“Known fabulist” or not, Mike Daisey is an incredible storyteller. Despite the still simmering controversy over fact manipulation and hyperbole discovered in previous incarnations of his smash monologue The Agony and the Ecstasy of Steve Jobs, Daisey has reappeared on the Woolly Mammoth Stage, chastened yet still near the peak of his powers. And Mike Daisey at 95% is still electric.
Daisey’s monologue attempts to reconcile his and other Americans’ Apple tech obsession with the dirty secrets of Apple’s evolution, both in the tech hotbed of Cupertino, California and the grim factories of Shenzhen, China. In doing so, he seeks to make his audience reflect upon the massive social impact and very human cost of their shiny mobile phones, laptops, and assorted electronics, both Apple and other.
After watching Daisey for five minutes, his strength as a storyteller becomes apparent. Besides his keen eye for observational detail, he is a master of pacing and dynamics. Sitting at a simple metal desk, bathed in LED light from the spare geometric backdrop, he draws the audience in with a quiet, conversational tone before blasting them back into their seats with hearty bellows. He continues on in almost hypnotic undulations until he wields an iron grip on the audience’s attention.
Daisey details a lifelong love affair with Apple, describing late night typing and programming sessions and obsessive upgrading. As a lifer, he seems content to paint himself as mixture of fanboy and sage, reveling in every new Apple product while distancing himself from the herd via philosophical musings and riotous impressions of hardcore geeks. This is Daisey at his most accessible as he connects with the receptive crowd on a plane of mutual love of iPhones and MacBooks.
Daisey also confesses to a conflicted relationship with his patron saint, Steve Jobs. He gushes about Jobs’ intellect and vision, lifting him up as a sort of spiritual father in tech geekery. As he recounts stories of Jobs’ personal reactions to his Agony monologue, Daisey poorly conceals his satisfaction at even registering on Jobs’ radar. Even so, he impugns Jobs’ ruthless business practices and willful blindness to his suppliers’ terrible labor conditions. Daisey’s initial reverence for Jobs makes his eventual condemnation all the more powerful, like a disappointed child realizing that their parents aren’t actually superheroes, but rather flawed and very human.
Daisey balances this biography with dystopian descriptions of technology giant Foxconn, from massive cafeterias that seat 10,000, to 36 hour worker shifts, to a grim skyline of buildings lined with suicide nets. At the most harrowing point of the show, he uses potent imagery to force the audience into the mind of a promising worker, not unlike many hopeful young Americans, as he is forced to make a terrible choice.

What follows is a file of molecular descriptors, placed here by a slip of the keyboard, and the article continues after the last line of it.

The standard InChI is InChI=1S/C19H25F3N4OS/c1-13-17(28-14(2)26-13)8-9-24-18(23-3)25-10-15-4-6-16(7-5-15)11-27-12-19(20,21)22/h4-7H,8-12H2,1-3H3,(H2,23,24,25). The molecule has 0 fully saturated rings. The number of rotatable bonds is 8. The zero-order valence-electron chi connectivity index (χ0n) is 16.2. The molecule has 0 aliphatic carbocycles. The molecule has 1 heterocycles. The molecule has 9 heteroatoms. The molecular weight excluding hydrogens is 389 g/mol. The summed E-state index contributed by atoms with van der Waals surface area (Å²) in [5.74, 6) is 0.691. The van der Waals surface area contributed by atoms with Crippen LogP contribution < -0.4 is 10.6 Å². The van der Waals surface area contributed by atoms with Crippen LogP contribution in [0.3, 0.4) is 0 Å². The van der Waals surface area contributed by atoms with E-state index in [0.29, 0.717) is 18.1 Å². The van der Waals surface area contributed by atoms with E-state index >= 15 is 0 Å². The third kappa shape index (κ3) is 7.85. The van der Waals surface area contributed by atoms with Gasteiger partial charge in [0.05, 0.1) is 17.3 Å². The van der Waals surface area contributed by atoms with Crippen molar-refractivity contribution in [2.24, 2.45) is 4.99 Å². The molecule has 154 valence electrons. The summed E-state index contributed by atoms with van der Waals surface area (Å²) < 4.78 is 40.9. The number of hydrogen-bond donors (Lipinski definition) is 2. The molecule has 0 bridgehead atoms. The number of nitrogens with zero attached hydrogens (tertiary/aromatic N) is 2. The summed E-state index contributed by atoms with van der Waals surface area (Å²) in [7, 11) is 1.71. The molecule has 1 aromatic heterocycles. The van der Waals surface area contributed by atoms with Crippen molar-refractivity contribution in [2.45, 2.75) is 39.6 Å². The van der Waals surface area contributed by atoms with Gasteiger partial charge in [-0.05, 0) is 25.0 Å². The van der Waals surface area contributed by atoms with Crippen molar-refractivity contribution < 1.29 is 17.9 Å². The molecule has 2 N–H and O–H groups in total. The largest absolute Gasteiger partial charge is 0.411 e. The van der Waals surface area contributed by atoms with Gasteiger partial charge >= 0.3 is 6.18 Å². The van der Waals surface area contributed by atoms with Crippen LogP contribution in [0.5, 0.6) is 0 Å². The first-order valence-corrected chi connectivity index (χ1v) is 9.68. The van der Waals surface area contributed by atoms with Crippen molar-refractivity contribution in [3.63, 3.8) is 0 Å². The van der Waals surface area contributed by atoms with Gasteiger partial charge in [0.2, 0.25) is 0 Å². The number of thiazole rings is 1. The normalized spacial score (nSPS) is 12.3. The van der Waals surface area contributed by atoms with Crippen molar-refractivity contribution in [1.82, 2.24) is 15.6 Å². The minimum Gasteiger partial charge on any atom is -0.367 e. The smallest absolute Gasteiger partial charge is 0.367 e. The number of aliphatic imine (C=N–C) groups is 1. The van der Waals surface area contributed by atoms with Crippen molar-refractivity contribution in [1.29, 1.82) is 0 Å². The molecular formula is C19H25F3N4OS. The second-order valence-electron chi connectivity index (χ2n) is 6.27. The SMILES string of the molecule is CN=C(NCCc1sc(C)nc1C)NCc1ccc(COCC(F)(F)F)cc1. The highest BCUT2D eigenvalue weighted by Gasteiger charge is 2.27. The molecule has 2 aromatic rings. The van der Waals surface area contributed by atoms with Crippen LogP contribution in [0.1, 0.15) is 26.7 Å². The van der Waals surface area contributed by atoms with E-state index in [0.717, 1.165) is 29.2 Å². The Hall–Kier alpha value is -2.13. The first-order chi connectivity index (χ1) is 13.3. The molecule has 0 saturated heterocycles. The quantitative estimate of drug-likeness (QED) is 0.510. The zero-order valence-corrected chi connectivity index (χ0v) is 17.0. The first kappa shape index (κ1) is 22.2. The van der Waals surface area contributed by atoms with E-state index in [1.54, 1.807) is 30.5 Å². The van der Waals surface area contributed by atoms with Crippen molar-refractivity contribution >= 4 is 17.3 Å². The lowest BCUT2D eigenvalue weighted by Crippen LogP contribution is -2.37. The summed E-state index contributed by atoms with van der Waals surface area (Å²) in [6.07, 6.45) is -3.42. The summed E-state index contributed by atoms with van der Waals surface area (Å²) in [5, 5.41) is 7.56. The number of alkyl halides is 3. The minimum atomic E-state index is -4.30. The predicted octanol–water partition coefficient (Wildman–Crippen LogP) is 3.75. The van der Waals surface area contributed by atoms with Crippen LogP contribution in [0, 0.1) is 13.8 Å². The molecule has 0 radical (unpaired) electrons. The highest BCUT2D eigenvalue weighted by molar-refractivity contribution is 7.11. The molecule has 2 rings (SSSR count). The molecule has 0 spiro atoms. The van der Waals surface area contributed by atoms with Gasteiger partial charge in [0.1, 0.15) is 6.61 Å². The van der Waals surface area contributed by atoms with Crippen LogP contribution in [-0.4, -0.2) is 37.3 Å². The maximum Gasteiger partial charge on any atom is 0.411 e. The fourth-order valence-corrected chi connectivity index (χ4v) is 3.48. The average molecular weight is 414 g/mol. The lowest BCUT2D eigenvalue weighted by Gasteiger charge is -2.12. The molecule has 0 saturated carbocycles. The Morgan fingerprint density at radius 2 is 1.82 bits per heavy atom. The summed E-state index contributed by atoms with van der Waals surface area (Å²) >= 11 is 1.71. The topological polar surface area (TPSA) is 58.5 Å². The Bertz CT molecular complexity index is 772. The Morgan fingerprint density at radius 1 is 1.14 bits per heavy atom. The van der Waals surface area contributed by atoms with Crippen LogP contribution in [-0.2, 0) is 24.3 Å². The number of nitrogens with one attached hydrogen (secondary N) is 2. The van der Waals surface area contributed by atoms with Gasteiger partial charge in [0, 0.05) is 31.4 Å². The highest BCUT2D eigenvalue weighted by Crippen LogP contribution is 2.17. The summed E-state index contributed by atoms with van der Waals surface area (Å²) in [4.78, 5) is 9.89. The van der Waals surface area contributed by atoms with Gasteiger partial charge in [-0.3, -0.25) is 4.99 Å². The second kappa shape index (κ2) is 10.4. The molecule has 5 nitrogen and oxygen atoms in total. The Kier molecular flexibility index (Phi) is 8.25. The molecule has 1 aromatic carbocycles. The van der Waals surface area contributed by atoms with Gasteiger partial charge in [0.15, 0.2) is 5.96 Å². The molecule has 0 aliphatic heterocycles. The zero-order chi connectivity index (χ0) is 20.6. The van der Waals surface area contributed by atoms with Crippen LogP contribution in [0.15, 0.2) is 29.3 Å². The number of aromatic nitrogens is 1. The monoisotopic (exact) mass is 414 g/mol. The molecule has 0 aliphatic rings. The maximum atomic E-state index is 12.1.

Daisey’s perfect confluence of showmanship and apparent personal outrage makes a compelling moral case about the terrible ignored truth of America’s beloved gadgets.
And that “truth” is inevitably the show’s one Achilles heel. Though it has already been dissected exhaustively, the specter of Daisey’s earlier fabrications looms large over the proceedings. He finally addresses his “truthy” shortcomings of late toward the final scene of the monologue. Daisey concedes the possibility that everything he said is a lie, seeming pensive and almost beaten, before pivoting and righteously redirecting the criticism at the factory owners and tech companies.
It’s a half-hearted apology, but his anger doesn’t seem entirely misplaced. If Daisey is indeed as sincere as he claims, one can only imagine his frustration at seeing his well documented exploitation minimized because of some made-up source details. Daisey isn’t a journalist per se, and as such should be able to apply creative license as he pleases. Nonetheless, he speaks with such conviction and passion that it almost hurts to acknowledge the possibility of details conjured out of thin air.
While Daisey has damaged his brand as a man who speaks truth to power, his singular transportive power and creative energy are worth a trip to Woolly Mammoth. Sitting alone, perhaps now more than ever, he uses his hypnotic voice and graceful, expressive hands to transfix his audience with a tale of triumphant innovation and terrible abuse. Only once the spell has broken will you stop and decide whether to accept all the “truthiness” that you have just heard.
The Agony and the Ecstasy of Steve Jobs
Written and Performed by Mike Daisey
Directed by Jean-Michele Gregory
Produced by Woolly Mammoth Theatre Company
Reviewed by Ben Demers
Running Time: 2 hours with no intermission
Erica Laxson . DCMetroTheaterArts
Charles Isherwood . New York Times
Trey Graham . City Paper
Alan Zilberman . BrightestYoungThings
Joanna Castle Miller . WeLoveDC
Benjamin R. Freed . DCist
Elliot Lanes . MDTheatreGuide
Sophie Gilbert . Washingtonian
Peter Marks . Washington Post
Jennifer Perry . BroadwayWorld
Tim Smith . Baltimore Sun